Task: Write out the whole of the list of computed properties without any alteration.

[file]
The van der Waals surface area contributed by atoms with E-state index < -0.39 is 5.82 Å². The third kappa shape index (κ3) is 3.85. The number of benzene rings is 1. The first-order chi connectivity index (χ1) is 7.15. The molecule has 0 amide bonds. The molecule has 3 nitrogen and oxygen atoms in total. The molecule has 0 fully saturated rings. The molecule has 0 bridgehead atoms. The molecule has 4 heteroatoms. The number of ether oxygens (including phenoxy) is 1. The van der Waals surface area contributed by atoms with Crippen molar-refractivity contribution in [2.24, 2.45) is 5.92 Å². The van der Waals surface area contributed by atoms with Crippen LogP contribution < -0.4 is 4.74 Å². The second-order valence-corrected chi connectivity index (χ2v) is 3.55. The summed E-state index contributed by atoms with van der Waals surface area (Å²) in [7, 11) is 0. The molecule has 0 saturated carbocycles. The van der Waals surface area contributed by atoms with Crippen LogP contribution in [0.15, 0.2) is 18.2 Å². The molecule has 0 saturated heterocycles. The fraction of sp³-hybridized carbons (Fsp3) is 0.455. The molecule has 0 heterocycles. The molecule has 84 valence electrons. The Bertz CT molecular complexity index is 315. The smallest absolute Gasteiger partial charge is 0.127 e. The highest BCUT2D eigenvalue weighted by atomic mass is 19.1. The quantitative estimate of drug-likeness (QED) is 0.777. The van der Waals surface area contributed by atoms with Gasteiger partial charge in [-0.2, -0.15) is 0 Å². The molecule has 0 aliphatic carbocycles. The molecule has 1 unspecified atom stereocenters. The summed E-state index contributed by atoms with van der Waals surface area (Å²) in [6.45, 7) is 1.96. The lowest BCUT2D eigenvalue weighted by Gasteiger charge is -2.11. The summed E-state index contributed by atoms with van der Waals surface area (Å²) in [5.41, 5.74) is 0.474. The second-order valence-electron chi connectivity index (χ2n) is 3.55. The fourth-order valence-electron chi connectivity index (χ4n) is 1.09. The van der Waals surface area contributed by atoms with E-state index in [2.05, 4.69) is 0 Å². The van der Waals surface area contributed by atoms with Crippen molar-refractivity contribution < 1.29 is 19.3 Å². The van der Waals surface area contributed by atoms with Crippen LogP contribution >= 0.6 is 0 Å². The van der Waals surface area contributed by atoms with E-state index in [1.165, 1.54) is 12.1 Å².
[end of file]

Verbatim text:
The van der Waals surface area contributed by atoms with E-state index < -0.39 is 5.82 Å². The third kappa shape index (κ3) is 3.85. The number of benzene rings is 1. The first-order chi connectivity index (χ1) is 7.15. The molecule has 0 amide bonds. The molecule has 3 nitrogen and oxygen atoms in total. The molecule has 0 fully saturated rings. The molecule has 0 bridgehead atoms. The molecule has 4 heteroatoms. The number of ether oxygens (including phenoxy) is 1. The van der Waals surface area contributed by atoms with Crippen molar-refractivity contribution in [2.24, 2.45) is 5.92 Å². The van der Waals surface area contributed by atoms with Crippen LogP contribution < -0.4 is 4.74 Å². The second-order valence-corrected chi connectivity index (χ2v) is 3.55. The summed E-state index contributed by atoms with van der Waals surface area (Å²) in [7, 11) is 0. The molecule has 0 saturated carbocycles. The van der Waals surface area contributed by atoms with Crippen LogP contribution in [0.15, 0.2) is 18.2 Å². The molecule has 0 saturated heterocycles. The fraction of sp³-hybridized carbons (Fsp3) is 0.455. The molecule has 0 heterocycles. The molecule has 84 valence electrons. The Bertz CT molecular complexity index is 315. The smallest absolute Gasteiger partial charge is 0.127 e. The highest BCUT2D eigenvalue weighted by atomic mass is 19.1. The quantitative estimate of drug-likeness (QED) is 0.777. The van der Waals surface area contributed by atoms with Gasteiger partial charge in [-0.2, -0.15) is 0 Å². The molecule has 0 aliphatic carbocycles. The molecule has 1 unspecified atom stereocenters. The summed E-state index contributed by atoms with van der Waals surface area (Å²) in [6.45, 7) is 1.96. The lowest BCUT2D eigenvalue weighted by Gasteiger charge is -2.11. The summed E-state index contributed by atoms with van der Waals surface area (Å²) in [5.41, 5.74) is 0.474. The second-order valence-electron chi connectivity index (χ2n) is 3.55. The fourth-order valence-electron chi connectivity index (χ4n) is 1.09. The van der Waals surface area contributed by atoms with E-state index in [2.05, 4.69) is 0 Å². The van der Waals surface area contributed by atoms with Crippen molar-refractivity contribution < 1.29 is 19.3 Å². The van der Waals surface area contributed by atoms with Crippen LogP contribution >= 0.6 is 0 Å². The van der Waals surface area contributed by atoms with E-state index in [1.165, 1.54) is 12.1 Å².